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FCC Study Finds Internet Providers Often Don’t Deliver The Speeds They Advertise

By | Wednesday June 18, 2014 @ 11:06am PDT

FCC Study Finds Internet Providers Often Don’t Deliver The Speeds They AdvertiseConsumers of DSL services have the most reason to complain according to data in the FCC’s fourth Measuring Broadband America report out today. The study says that during the evening when usage is highest, 95% of Verizon DSL customers received an average of 42% of the company’s advertised download speed — the worst performance among the Internet Service Providers (ISPs) studied. The FCC plans to send letters to the CEOs of Verizon as well as Centurylink, Frontier DSL, and Windstream to find out how they plan to improve their performance. “Consumers deserve to get what they pay for,” Chairman Tom Wheeler says. “While it’s encouraging to see that in the past these reports have encouraged providers to improve their services, I’m concerned that some providers are failing to deliver consistent speeds to consumers that are commensurate to their advertised speeds.”

Ten of the 14 ISPs studied slightly improved their performance since last year’s report while others showed little change. Still, it notes, about a third only offered 60% or more of their advertised speeds 80% of the time to 80% of their customers. “This is a metric that we expect ISPs to improve upon over the course of the next year,” the study says.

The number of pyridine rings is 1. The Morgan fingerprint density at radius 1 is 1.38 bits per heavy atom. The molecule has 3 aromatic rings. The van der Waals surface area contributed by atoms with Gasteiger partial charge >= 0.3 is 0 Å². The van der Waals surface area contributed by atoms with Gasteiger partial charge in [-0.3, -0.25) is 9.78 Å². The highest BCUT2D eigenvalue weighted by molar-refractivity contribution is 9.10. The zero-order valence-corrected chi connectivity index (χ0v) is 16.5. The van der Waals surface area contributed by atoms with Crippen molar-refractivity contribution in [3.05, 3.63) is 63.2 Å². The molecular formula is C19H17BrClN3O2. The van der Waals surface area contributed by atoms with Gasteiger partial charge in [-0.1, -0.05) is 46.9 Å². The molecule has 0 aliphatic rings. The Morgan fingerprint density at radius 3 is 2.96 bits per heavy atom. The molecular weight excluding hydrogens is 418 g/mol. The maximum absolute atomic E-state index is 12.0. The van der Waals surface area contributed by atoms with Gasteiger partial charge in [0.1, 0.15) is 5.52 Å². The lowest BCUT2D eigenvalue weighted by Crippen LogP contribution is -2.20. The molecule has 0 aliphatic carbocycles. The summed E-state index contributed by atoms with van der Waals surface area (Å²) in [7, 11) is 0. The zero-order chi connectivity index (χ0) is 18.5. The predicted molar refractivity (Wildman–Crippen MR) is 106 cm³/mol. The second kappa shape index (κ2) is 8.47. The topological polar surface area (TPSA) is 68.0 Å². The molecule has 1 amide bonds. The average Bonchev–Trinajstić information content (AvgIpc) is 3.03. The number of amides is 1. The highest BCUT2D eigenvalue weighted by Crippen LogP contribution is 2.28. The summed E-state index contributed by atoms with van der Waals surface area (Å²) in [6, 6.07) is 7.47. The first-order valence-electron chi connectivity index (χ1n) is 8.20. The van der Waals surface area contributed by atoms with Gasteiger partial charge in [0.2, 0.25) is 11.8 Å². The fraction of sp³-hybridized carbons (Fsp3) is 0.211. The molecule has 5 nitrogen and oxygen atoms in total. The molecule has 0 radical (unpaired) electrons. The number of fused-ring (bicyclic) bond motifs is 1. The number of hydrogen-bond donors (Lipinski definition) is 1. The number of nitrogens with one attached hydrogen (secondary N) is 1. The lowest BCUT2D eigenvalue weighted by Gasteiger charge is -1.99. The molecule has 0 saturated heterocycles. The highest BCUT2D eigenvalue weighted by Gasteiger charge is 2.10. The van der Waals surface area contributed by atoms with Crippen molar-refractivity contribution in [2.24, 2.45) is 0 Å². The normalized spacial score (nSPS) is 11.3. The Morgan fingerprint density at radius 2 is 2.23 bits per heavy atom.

Among the largest ISPs, 95% of Comcast customers received 98% of its advertised download speeds , with Time Warner Cable, Charter and Cox at at 93%. AT&T trailed with 62%. But some ISPs exceeded their advertised speeds: Verizon Fiber delivered 101% and Cablevision had 117%.

Later today the FCC will release data about … Read More »

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FCC To Investigate Internet Peering Disputes

By | Friday June 13, 2014 @ 11:50am PDT

Tom Wheeler 2This sounds like encouraging news for Netflix and others who say that net neutrality policy should cover deals involving connections to Internet providers such as Comcast and Verizon – not just their last-mile transmissions to consumers’ homes. FCC chairman Tom Wheeler says today that he has directed staff to “obtain the information we need to understand precisely what is happening in order to understand whether consumers are being harmed.” The agency has already received copies of Netflix’s deals with Comcast and Verizon and is looking for others. “To be clear, what we are doing right now is collecting information, not regulating. We are looking under the hood. Consumers want transparency. They want answers. And so do I.”

Related: The ABCs Of Net Neutrality

Netflix has said that the large ISPs have effectively held it hostage by charging high fees for the bandwidth needed to transmit video without a lot of delays and buffering. Internet providers say that Netflix wants to hog their bandwidth without paying. Read More »